I'm practicing trig and so I'm working through some exercises. I'm having some trouble figuring this one out:

$\displaystyle tan(\alpha + \beta) = \frac{tan\, \alpha + tan\, \beta}{1 - tan\, \alpha\, tan\, \beta}$

First I've rewritten $\displaystyle tan(\alpha + \beta)$ as $\displaystyle \frac{sin(\alpha + \beta) }{cos(\alpha + \beta)}$ which equates to:

$\displaystyle \frac{sin\, \alpha\, cos\, \beta + \cos\,\alpha\,sin\beta}{cos\,\alpha\,cos\beta - sin\,\alpha\,sin\,\beta}$.

Then I'm kind of stuck, so I tried going the other way around:

$\displaystyle \frac{tan\,\alpha + tan\,\beta}{1 - tan\,\alpha \, tan\, \beta}$ =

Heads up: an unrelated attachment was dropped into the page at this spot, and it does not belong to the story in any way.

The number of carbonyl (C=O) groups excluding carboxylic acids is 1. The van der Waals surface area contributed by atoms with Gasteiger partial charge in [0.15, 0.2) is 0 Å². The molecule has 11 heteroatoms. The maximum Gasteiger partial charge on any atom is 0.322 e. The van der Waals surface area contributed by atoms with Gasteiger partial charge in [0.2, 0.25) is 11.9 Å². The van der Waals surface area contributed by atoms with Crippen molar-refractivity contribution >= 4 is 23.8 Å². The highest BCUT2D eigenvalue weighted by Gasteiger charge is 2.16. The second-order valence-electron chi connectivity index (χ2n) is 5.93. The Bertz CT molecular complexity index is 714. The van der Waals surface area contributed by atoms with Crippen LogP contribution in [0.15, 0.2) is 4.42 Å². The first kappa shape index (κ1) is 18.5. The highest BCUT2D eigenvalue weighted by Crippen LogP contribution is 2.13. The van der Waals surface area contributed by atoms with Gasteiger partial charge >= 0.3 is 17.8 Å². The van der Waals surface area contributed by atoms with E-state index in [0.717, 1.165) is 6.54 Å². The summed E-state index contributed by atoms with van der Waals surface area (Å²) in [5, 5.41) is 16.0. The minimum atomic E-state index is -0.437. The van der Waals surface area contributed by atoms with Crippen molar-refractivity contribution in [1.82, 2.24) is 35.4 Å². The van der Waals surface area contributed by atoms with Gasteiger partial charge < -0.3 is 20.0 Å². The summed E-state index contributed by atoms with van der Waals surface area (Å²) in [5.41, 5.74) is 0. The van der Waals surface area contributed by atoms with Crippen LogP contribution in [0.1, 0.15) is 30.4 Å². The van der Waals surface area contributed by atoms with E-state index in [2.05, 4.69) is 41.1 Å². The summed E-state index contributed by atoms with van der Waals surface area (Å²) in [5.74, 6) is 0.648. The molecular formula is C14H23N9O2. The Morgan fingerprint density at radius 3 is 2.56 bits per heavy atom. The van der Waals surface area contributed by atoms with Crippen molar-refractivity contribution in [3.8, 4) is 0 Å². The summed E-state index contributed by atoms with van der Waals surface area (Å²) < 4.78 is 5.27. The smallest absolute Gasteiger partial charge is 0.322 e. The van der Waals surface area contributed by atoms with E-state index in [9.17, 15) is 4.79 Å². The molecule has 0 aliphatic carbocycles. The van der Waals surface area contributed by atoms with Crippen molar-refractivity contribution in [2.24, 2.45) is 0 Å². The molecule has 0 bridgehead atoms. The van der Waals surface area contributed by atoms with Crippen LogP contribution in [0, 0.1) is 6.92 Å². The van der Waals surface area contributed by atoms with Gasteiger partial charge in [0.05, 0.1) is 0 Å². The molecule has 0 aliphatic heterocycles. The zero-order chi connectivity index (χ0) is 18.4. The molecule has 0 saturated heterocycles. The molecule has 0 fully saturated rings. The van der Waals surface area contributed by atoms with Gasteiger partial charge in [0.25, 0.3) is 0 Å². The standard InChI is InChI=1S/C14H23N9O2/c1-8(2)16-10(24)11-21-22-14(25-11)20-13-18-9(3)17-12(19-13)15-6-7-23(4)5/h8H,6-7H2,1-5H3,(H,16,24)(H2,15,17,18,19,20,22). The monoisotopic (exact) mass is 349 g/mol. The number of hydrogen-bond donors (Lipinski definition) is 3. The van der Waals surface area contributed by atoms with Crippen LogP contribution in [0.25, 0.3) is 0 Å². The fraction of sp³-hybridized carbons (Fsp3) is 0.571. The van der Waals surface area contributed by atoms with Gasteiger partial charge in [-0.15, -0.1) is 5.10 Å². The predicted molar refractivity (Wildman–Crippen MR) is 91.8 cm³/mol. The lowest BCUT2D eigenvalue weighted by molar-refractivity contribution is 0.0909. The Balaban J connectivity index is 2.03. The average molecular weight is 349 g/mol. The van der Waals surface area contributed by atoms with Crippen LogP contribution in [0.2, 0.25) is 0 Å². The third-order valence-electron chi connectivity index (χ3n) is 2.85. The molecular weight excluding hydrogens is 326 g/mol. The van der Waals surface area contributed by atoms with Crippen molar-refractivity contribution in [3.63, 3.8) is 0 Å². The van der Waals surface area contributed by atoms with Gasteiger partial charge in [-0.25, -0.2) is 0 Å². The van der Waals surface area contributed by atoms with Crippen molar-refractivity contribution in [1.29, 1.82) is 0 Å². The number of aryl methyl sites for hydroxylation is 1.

$\displaystyle \frac{\frac{sin\,\alpha}{cos\,\alpha}+ \frac{sin\alpha\,\beta }{cos\,\beta}}{1 - \frac{sin\, \alpha}{cos\, \alpha}\frac{sin\, \beta}{cos\, \beta}}$

Then I multiply the 1/1 in the denominator by cos a cos b, to make them equal, to get rid of the 1, then I rewrite it according to $\displaystyle \frac{\frac{a}{b}}{\frac{c}{d}}$ = $\displaystyle \frac{ad}{bc}$ which leaves me with a lot of sin and cos, but stuck as well. Some help would be nice